For the longest time, Bitcoin, the Internet’s largest cryptocurrency, slowly puttered along as essentially a libertarian thought experiment. That is, “why rely on the American Dollar, which is backed by a federal reserve, when a community can collectively create a separate currency?” Years ago, Bitcoin users were lucky to purchase pizza with their independent coin, but today the value of a single coin is equal to approximately $18,000, which is no small sum. There is much speculation today over whether this exponential value increase is a sign that the currency is gaining public traction, or whether it’s merely an investment bubble.
I’m not an economist, and as such have no expertise on whether Bitcoin will see further success or not. I’m going to discuss the difficult conundrum of cryptocurrency, most exemplified with Bitcoin: the environmental cost of their energy consumption.
Now, why would the energy consumption of a digital currency matter, you ask? Surely it could not be that much! Unfortunately, it is. The key process of creating a Bitcoin is the mining process, in which a computer solves incrementally more difficult equations, with the user who solves the equation “winning” a Bitcoin. With the value of each coin skyrocketing, Bitcoin investment has become big business; entire companies dedicated to mining Bitcoins set up massive server farms to solve these encrypted calculations. Many of these so called mines are cropping up in China, and run exclusively on coal-powered electricity.
Due to this so-called Bitcoin gold rush, the energy consumption rate for the coin has increased tremendously. The electricity consumed for mining operations has eclipsed the energy rates for the entirety of Ireland, and if it continues at current rates, will rise above the rate of energy use for the entire United States. By 2020, it could consume more energy than the entire world combined.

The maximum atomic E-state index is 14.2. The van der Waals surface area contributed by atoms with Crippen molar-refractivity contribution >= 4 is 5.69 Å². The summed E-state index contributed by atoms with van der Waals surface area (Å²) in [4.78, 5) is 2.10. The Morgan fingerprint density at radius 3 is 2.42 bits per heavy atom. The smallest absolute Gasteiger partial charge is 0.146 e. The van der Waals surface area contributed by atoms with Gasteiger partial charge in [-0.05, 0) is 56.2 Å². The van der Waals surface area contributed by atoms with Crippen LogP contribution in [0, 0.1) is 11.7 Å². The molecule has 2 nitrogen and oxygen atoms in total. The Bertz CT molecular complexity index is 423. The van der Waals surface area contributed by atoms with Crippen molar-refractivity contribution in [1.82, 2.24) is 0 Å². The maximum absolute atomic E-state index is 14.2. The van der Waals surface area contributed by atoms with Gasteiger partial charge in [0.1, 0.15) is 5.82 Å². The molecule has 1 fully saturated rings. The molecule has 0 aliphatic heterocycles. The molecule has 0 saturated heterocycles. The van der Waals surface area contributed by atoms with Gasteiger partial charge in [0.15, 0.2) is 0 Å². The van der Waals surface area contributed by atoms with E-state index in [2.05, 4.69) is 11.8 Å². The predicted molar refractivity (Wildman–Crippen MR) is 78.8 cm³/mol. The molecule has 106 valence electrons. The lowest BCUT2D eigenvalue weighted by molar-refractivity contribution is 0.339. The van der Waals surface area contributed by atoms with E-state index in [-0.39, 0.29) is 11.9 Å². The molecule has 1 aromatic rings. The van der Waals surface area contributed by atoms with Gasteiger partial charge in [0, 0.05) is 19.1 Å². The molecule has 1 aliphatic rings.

Proponents of Bitcoin argue that while there does need to be a shift towards renewable energy in the industry, there’s no call for alarm. They claim that as the equipment utilized in mining becomes more efficient, the energy consumption rate will drop. However, Alex De Vries, who authored a report on the consumption rates of Bitcoin mining, says the opposite.
“I’ve actually seen this argument come up a lot of times, and I honestly have no clue where it comes from, or what it’s based on,” he said. “What we’ve seen over the past years is that mining equipment has become hundreds of times more efficient, and has actually contributed to more energy” being drawn from the network, he explained.
“The whole system still uses thousands of times more energy than we have before,” he said. For example: though operationally, solar energy is clean, the lifetime emissions cost of making and disposing of a solar panel is not; the energy-hungry cryptocurrency would require the creation of many more solar panels than needed otherwise. “We’re still creating a carbon footprint that’s bigger than it has to be.”
There are few ways to manage the consumption rate of cryptocurrency as is. One would be to engage in a worldwide regulatory campaign for the currency, which would be next to impossible. The other is to wait and see if Bitcoin’s price drops; after all, if there’s no market in mining, gold rush miners will move to something more profitable. And so as concern for the environmental impact of Bitcoin mounts, the world waits to see if the market will boom or bust.
For those interested in learning more about cryptocurrency, below is an interview CFPUP conducted with Bryan from PIVX, a rival cryptocurrency.